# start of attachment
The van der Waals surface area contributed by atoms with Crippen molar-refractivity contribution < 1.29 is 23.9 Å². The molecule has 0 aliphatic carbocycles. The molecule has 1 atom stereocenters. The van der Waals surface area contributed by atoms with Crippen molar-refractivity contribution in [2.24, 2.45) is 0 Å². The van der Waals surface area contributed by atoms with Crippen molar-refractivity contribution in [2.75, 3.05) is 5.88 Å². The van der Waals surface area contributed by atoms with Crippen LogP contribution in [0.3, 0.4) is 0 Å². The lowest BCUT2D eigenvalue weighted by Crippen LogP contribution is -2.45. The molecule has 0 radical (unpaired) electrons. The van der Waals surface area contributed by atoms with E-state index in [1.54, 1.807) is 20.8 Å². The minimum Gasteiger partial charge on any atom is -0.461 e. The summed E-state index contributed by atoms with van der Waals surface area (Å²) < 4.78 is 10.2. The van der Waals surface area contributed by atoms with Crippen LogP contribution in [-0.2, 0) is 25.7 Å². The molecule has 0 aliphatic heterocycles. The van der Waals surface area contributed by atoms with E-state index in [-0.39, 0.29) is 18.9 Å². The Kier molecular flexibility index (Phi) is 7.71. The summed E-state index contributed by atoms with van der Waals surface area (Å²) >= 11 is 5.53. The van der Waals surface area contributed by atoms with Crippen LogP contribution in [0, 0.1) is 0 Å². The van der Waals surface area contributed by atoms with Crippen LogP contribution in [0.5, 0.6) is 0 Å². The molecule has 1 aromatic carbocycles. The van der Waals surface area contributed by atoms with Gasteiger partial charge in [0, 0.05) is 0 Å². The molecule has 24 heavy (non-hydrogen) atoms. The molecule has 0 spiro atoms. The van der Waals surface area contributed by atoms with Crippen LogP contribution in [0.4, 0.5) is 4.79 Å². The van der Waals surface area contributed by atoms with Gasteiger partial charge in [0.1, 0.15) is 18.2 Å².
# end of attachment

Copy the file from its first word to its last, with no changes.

The van der Waals surface area contributed by atoms with Crippen molar-refractivity contribution < 1.29 is 23.9 Å². The molecule has 0 aliphatic carbocycles. The molecule has 1 atom stereocenters. The van der Waals surface area contributed by atoms with Crippen molar-refractivity contribution in [2.24, 2.45) is 0 Å². The van der Waals surface area contributed by atoms with Crippen molar-refractivity contribution in [2.75, 3.05) is 5.88 Å². The van der Waals surface area contributed by atoms with Crippen LogP contribution in [0.3, 0.4) is 0 Å². The lowest BCUT2D eigenvalue weighted by Crippen LogP contribution is -2.45. The molecule has 0 radical (unpaired) electrons. The van der Waals surface area contributed by atoms with E-state index in [1.54, 1.807) is 20.8 Å². The minimum Gasteiger partial charge on any atom is -0.461 e. The summed E-state index contributed by atoms with van der Waals surface area (Å²) < 4.78 is 10.2. The van der Waals surface area contributed by atoms with Crippen LogP contribution in [-0.2, 0) is 25.7 Å². The molecule has 0 aliphatic heterocycles. The van der Waals surface area contributed by atoms with E-state index in [-0.39, 0.29) is 18.9 Å². The Kier molecular flexibility index (Phi) is 7.71. The summed E-state index contributed by atoms with van der Waals surface area (Å²) >= 11 is 5.53. The van der Waals surface area contributed by atoms with Crippen LogP contribution in [0, 0.1) is 0 Å². The van der Waals surface area contributed by atoms with Crippen LogP contribution in [0.5, 0.6) is 0 Å². The molecule has 1 aromatic carbocycles. The van der Waals surface area contributed by atoms with Gasteiger partial charge in [0, 0.05) is 0 Å². The molecule has 24 heavy (non-hydrogen) atoms. The molecule has 0 spiro atoms. The van der Waals surface area contributed by atoms with Crippen LogP contribution in [0.4, 0.5) is 4.79 Å². The van der Waals surface area contributed by atoms with Gasteiger partial charge in [0.1, 0.15) is 18.2 Å².